If you want to see the Great Migration unfold, head to Tanzania's northern parks; the Serengeti and Ngorongoro. The best time to witness the annual migration is probably February - March when the wildebeest and zebra have their young. Not only can you enjoy seeing baby animals, but the predators are at the highest number too. Because the herds also concentrate in the south of the Serengeti, it's easy to plan your wildlife viewing in that area and find a safari company that offers lodging there.

June to November is Tanzania's dry season and is the best time to visit all the parks (and you can always hop over to Kenya's Masai Mara to witness the Great Wildebeest Migration during this time). Tanzania's Southern Parks are perfect to visit during this time since the animals tend to congregate around permanent water and it isn't so hot and humid.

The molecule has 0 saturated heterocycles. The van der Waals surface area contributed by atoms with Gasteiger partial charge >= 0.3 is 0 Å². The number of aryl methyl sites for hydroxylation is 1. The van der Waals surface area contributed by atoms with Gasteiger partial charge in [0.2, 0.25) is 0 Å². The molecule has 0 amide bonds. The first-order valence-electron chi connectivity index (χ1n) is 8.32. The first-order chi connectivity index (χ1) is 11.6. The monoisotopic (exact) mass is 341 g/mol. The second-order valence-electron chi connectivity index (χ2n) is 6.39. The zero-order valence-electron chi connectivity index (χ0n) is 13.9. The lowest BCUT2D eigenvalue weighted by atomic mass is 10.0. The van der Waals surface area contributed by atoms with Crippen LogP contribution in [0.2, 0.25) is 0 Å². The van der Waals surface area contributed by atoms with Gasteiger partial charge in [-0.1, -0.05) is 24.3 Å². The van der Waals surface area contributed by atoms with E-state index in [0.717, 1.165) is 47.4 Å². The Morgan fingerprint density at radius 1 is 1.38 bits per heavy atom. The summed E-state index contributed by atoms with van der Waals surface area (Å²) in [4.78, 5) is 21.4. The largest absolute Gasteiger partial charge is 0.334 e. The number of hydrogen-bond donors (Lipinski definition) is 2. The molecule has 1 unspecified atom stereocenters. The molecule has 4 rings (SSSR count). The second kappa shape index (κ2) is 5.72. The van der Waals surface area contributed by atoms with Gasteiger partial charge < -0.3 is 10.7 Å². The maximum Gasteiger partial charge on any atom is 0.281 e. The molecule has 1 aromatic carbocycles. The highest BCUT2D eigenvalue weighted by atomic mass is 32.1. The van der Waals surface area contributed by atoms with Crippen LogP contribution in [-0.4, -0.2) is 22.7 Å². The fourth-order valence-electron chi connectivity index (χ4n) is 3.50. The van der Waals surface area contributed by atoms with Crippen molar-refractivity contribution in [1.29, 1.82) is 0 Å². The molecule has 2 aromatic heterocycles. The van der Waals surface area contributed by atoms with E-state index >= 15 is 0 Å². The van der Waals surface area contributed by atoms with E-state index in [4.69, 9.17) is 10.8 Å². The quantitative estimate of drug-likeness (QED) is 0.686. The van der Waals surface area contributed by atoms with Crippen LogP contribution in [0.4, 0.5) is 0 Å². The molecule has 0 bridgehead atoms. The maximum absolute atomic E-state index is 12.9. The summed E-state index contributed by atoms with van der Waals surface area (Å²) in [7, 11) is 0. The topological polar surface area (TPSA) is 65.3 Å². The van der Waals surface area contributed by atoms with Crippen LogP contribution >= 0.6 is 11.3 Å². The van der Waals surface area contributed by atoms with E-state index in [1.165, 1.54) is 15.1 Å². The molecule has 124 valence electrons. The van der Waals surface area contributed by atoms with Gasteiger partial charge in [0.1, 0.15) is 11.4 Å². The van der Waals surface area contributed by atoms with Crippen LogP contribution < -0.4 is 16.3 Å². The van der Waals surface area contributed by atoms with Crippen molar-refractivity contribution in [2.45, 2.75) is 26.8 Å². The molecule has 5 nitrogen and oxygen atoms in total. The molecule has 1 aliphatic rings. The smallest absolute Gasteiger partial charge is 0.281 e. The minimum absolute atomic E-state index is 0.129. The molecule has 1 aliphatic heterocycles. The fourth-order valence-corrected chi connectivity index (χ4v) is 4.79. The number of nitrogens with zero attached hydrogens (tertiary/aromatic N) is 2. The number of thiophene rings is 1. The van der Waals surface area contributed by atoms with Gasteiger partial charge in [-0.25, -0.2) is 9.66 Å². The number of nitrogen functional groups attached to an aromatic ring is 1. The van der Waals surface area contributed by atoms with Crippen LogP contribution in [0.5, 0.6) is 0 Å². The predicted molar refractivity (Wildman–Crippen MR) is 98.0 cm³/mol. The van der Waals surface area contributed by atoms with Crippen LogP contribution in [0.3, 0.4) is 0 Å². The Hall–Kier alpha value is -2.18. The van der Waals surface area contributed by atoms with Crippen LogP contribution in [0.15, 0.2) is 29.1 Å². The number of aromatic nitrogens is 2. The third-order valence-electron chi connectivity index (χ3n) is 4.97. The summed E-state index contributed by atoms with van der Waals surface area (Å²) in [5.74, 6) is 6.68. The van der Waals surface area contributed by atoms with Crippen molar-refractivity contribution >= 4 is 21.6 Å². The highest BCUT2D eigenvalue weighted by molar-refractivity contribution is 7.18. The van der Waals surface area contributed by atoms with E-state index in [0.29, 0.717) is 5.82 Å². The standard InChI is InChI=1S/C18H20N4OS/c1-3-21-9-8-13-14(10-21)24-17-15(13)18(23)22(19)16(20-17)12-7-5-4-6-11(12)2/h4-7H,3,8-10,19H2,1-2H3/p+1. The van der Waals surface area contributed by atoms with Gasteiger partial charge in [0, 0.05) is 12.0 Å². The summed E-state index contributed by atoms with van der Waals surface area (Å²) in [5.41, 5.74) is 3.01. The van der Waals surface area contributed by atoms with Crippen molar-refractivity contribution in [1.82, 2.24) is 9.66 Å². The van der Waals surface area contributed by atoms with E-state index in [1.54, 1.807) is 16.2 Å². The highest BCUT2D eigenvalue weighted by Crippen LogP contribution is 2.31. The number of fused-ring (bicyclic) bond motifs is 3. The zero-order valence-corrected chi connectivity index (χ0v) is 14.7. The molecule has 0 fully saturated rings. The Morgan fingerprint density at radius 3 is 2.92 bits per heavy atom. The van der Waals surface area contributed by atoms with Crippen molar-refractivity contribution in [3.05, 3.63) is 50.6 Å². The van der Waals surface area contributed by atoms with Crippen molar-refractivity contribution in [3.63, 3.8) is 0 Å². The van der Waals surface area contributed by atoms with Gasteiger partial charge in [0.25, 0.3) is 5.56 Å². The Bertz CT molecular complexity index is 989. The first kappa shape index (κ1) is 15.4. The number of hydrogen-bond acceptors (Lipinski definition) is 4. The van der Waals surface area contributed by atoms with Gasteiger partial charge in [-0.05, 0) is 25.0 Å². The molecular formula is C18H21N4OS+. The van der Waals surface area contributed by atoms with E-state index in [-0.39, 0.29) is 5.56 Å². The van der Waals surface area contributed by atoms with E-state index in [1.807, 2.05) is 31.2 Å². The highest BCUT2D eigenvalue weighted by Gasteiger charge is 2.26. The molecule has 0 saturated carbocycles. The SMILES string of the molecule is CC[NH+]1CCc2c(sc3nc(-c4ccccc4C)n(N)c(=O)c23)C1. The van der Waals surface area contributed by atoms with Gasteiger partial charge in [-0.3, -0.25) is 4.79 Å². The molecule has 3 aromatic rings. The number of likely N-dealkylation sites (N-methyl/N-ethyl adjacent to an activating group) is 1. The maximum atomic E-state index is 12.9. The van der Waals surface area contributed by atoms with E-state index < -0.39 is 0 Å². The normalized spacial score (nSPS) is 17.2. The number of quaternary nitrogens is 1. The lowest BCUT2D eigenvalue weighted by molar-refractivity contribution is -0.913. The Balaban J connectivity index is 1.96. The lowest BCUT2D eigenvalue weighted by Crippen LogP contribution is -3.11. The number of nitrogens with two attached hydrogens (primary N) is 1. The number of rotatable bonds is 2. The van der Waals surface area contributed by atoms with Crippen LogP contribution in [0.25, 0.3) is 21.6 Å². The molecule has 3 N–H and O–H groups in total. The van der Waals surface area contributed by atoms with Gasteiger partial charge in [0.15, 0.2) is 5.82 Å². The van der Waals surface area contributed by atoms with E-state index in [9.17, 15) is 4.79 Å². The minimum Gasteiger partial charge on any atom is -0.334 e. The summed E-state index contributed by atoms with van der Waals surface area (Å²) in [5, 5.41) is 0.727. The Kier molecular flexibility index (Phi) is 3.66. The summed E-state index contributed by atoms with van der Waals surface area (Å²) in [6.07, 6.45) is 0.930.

All of Tanzania's parks suffer from the rains which generally fall from March to May in the North, and from November to May in the South and West. Roads get washed out and given the sheer size of Tanzania's parks, the animals tend to spread out, and this makes wildlife viewing less satisfying (if you're looking for sheer numbers of animals).

December through March can get quite hot and humid, especially in Western and Southern Tanzania which makes it a little uncomfortable to spend a lot of time in the bush.

If you want to add a hike up Mount Kilimanjaro to your safari, the best time to hike is January - March and September - October.

See our other top Kenya Tanzania safari itineraries for African Safaris, Tanzania tours and Kenya safari holidays - Budget African tours and holidays:

Amboseli Budget Safari (3Days/2 Nights)
This 3 days safari takes you to Amboseli National Park, at the foot Of Africa’s highest mountain, Mount Kilimanjaro, standing at 5895m. Amboseli is one of the most popular of Kenya’s national parks. Large herds of elephants roam the park. Elegant Masai tribesmen will be seen around the park. Accommodation is basic camping.
Hemingway Trail Budget Safari